Swiss Americans - Research Article from Gale Encyclopedia of Multicultural America

This encyclopedia article consists of approximately 20 pages of information about Swiss Americans.
This section contains 5,837 words
(approx. 20 pages at 300 words per page)
Buy the Swiss Americans Encyclopedia Article

Swiss Americans

Overview

History

The Swiss Confederation emerged in the late thirteenth century from an alliance of three regions: the modern-day cantons Uri, Schwyz, and Unterwalden. The so-called Bundesbrief of 1291 documents their alliance. In it the three regions pledge mutual support to keep internal order and to resist aggression. The Confederation grew by wars of conquest and by alliances arranged with important towns located at the access routes of the passes to Italy, such as Luzern, Zürich, and Bern. By 1513, 13 cantons had united the rural population with the urban elite of artisans and entrepreneurs. Both groups were intent on gaining and preserving independence from the nobility, a unique development in European history. The Confederation's defeat at the battle of Marignano in upper Italy in 1515 ended the nation's expansion. This loss led to the gradual emergence of armed neutrality, a basic feature of Switzerland's political tradition. However...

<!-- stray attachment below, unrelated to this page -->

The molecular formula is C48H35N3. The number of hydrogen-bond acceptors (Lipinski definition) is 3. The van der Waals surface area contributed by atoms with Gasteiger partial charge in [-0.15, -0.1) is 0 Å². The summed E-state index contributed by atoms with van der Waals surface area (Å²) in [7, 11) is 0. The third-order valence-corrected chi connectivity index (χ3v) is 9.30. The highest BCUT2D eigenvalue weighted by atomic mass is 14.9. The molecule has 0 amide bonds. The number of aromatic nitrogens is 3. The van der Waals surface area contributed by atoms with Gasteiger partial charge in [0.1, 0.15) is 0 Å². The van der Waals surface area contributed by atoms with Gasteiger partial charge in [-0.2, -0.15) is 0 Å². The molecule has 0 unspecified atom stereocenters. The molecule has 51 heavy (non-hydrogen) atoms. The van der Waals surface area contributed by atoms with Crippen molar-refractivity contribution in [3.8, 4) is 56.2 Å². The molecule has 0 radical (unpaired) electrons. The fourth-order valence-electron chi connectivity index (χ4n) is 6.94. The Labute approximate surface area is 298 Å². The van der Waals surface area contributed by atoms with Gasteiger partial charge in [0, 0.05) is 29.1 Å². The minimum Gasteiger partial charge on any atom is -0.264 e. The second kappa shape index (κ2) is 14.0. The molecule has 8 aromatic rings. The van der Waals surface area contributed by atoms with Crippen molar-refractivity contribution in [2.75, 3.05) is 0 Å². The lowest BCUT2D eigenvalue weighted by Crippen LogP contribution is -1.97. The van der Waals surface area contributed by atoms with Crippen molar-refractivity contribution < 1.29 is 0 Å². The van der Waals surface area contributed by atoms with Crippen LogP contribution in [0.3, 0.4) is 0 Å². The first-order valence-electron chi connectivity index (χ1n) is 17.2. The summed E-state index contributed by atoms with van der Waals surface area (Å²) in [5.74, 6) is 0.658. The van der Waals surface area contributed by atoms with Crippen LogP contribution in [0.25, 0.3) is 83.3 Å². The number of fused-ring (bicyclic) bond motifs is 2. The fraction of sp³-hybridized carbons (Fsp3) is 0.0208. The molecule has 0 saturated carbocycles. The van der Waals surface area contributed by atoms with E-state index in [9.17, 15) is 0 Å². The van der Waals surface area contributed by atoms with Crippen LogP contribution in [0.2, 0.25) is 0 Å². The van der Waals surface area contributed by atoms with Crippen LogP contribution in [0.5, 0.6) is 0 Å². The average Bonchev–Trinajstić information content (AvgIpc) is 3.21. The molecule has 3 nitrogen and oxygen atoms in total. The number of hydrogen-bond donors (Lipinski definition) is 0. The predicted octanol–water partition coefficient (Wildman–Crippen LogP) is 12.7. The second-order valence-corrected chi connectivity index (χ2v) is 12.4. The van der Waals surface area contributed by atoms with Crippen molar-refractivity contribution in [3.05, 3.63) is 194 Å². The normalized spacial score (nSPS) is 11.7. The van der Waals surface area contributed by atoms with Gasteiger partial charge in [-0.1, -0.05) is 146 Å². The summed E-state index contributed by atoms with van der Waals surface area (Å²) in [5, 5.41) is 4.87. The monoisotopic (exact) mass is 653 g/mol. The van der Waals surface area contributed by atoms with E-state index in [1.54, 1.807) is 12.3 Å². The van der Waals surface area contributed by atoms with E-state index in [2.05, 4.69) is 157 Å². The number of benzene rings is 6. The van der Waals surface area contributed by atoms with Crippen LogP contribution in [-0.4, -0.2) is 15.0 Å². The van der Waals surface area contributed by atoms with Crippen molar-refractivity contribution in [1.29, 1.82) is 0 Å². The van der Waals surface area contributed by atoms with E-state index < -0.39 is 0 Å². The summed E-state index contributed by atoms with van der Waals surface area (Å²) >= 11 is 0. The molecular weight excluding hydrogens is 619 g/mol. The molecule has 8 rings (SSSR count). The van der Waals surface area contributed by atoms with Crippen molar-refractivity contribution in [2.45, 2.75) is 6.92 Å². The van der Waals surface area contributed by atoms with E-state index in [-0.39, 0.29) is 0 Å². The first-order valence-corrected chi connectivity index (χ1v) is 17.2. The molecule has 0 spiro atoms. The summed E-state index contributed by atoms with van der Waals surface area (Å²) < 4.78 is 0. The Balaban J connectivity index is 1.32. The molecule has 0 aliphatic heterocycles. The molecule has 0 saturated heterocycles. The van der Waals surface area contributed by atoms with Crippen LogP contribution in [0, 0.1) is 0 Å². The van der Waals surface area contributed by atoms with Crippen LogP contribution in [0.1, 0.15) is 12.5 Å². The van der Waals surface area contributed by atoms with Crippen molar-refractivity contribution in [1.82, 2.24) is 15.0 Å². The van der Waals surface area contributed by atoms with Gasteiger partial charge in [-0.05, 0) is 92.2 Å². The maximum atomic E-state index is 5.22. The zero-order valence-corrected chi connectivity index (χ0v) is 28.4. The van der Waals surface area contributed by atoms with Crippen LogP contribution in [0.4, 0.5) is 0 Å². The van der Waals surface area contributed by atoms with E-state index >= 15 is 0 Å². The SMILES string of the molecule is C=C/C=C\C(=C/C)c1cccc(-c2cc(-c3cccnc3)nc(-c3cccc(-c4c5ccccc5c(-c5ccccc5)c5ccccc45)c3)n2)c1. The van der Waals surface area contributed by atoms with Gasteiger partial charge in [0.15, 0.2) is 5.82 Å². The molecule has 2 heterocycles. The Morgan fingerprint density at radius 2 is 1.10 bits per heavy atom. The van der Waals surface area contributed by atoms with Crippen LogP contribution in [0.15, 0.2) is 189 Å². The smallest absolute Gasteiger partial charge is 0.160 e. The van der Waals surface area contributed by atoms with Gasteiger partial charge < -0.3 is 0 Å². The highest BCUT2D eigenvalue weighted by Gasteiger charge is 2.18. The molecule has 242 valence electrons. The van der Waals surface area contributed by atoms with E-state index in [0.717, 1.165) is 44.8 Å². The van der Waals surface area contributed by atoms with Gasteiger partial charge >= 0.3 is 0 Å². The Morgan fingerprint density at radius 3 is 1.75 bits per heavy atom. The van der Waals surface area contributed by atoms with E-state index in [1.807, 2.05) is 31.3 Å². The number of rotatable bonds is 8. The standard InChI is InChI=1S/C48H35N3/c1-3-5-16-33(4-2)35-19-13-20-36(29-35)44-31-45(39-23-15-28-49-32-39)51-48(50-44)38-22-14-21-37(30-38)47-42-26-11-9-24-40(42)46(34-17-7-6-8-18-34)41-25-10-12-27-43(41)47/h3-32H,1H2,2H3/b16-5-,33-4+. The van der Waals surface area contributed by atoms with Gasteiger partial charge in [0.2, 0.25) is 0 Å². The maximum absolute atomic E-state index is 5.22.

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This section contains 5,837 words
(approx. 20 pages at 300 words per page)
Buy the Swiss Americans Encyclopedia Article
Copyrights
Gale Encyclopedia of Multicultural America
Swiss Americans from Gale Encyclopedia of Multicultural America. ©2005-2006 Thomson Gale, a part of the Thomson Corporation. All rights reserved.
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